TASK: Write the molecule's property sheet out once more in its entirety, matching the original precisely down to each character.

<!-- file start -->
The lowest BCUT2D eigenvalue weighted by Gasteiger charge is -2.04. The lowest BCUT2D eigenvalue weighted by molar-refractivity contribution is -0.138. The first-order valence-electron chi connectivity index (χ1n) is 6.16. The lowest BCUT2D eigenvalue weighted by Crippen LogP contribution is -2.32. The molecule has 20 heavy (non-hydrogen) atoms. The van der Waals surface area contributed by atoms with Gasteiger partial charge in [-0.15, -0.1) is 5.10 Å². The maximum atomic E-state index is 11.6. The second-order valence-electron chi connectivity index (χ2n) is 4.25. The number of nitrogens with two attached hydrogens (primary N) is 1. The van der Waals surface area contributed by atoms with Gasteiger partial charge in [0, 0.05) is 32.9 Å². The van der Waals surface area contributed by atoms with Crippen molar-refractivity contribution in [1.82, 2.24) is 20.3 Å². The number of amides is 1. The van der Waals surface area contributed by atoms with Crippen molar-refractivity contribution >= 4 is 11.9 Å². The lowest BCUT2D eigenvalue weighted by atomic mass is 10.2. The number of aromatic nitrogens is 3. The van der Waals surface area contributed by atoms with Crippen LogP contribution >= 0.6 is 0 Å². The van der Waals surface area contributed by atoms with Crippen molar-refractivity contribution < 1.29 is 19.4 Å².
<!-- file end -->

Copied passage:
The lowest BCUT2D eigenvalue weighted by Gasteiger charge is -2.04. The lowest BCUT2D eigenvalue weighted by molar-refractivity contribution is -0.138. The first-order valence-electron chi connectivity index (χ1n) is 6.16. The lowest BCUT2D eigenvalue weighted by Crippen LogP contribution is -2.32. The molecule has 20 heavy (non-hydrogen) atoms. The van der Waals surface area contributed by atoms with Gasteiger partial charge in [-0.15, -0.1) is 5.10 Å². The maximum atomic E-state index is 11.6. The second-order valence-electron chi connectivity index (χ2n) is 4.25. The number of nitrogens with two attached hydrogens (primary N) is 1. The van der Waals surface area contributed by atoms with Gasteiger partial charge in [0, 0.05) is 32.9 Å². The van der Waals surface area contributed by atoms with Crippen molar-refractivity contribution in [1.82, 2.24) is 20.3 Å². The number of amides is 1. The van der Waals surface area contributed by atoms with Crippen molar-refractivity contribution >= 4 is 11.9 Å². The lowest BCUT2D eigenvalue weighted by atomic mass is 10.2. The number of aromatic nitrogens is 3. The van der Waals surface area contributed by atoms with Crippen LogP contribution >= 0.6 is 0 Å². The van der Waals surface area contributed by atoms with Crippen molar-refractivity contribution < 1.29 is 19.4 Å².